RSC Endorses DER Policy White Paper
TULSA, Okla. — SPP’s Regional State Committee last week endorsed a policy white paper intended to ensure all net peak demand is carrying the appropriate capacity, as mandated by the RTO’s resource adequacy requirements.
The Distributed Energy Resource Policy addresses whether each DER is treated strictly as a modifier for a load-responsible entity’s (LRE) load or as capacity. Resources identified under the policy do not meet the requirements for firm capacity or deliverable capacity, as defined by SPP’s Tariff.
The paper defines DERs as either “controllable and dispatchable demand responses” (CDDRs) or “controllable and dispatchable” resources (CDRs).
CDDR is a specific program used to reduce LREs’ forecasted peak demand. The resources are not considered as capacity resources, even if they’re registered in the Integrated Marketplace, and can be controlled or dispatched by SPP or the LRE.
CDRs are defined as LRE-controlled or -dispatched resources not registered in the market or not a designated resource. However, they must be able to attest to having firm delivery to load. CDRs cannot be used as a load modifier unless they are non-controllable or non-dispatchable.
The white paper was unanimously endorsed in December by the Cost Allocation Working Group, which reports to the RSC. It has also been endorsed by the Supply Adequacy Working Group, which drafted the paper, and the Markets and Operations Policy Committee. (See “DER White Paper Gains Endorsement,” SPP MOPC Briefs: April 16-17, 2019.)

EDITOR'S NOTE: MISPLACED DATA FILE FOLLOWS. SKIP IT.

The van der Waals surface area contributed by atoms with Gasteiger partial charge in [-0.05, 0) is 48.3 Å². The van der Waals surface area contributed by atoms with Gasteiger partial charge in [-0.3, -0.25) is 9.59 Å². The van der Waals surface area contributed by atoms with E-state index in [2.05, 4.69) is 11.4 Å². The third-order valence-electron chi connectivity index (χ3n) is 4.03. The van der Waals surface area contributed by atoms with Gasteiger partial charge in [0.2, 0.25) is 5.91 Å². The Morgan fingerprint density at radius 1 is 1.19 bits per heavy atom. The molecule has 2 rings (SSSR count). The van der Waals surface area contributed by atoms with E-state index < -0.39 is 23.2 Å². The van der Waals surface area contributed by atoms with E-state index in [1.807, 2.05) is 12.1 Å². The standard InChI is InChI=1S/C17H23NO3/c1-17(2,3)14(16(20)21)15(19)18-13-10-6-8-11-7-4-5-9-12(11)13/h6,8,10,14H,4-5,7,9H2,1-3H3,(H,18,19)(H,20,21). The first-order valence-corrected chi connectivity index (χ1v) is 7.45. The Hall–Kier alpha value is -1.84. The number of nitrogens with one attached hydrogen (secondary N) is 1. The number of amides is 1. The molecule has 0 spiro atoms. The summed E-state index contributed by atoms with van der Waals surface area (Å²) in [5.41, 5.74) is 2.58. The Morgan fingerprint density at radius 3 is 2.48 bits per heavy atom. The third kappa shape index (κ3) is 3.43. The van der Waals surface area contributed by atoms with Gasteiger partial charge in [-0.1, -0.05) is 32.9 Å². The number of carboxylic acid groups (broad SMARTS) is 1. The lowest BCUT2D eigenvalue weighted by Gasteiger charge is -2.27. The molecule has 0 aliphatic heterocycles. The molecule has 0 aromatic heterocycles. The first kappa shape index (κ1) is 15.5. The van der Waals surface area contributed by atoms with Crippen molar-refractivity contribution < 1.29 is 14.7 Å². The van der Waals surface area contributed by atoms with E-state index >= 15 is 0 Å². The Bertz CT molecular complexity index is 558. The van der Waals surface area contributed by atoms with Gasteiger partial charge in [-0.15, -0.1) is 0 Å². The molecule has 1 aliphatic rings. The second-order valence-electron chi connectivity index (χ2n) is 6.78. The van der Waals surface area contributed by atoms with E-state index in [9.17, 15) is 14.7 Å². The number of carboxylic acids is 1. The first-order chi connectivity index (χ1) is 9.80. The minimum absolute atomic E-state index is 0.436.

The white paper will be turned into a business practice and eventually become an attachment to the Tariff’s Attachment AA.
Market Monitors Develop Seams Issues
Adam McKinnie, an economist with the Missouri Public Service Commission, told stakeholders that a joint committee of SPP and MISO regulators is reviewing seams topics for potential development, as suggested by the RTOs’ market monitors.
McKinnie said the SPP RSC-OMS Seams Liaison Committee will have further discussion with the monitors to develop a scope for the work, which the committee expects to finalize in May.
The topics include how transmission planning assumptions limit the ability to identify joint projects; whether rules unique to each market affect seams; whether transaction scheduling/interface pricing can be improved to ensure beneficial market outcomes; and the effectiveness of the RTOs’ market-to-market process.
The committee will likely meet in person during the National Association of Regulatory Utility Commissioners’ July meeting in Indianapolis.
— Tom Kleckner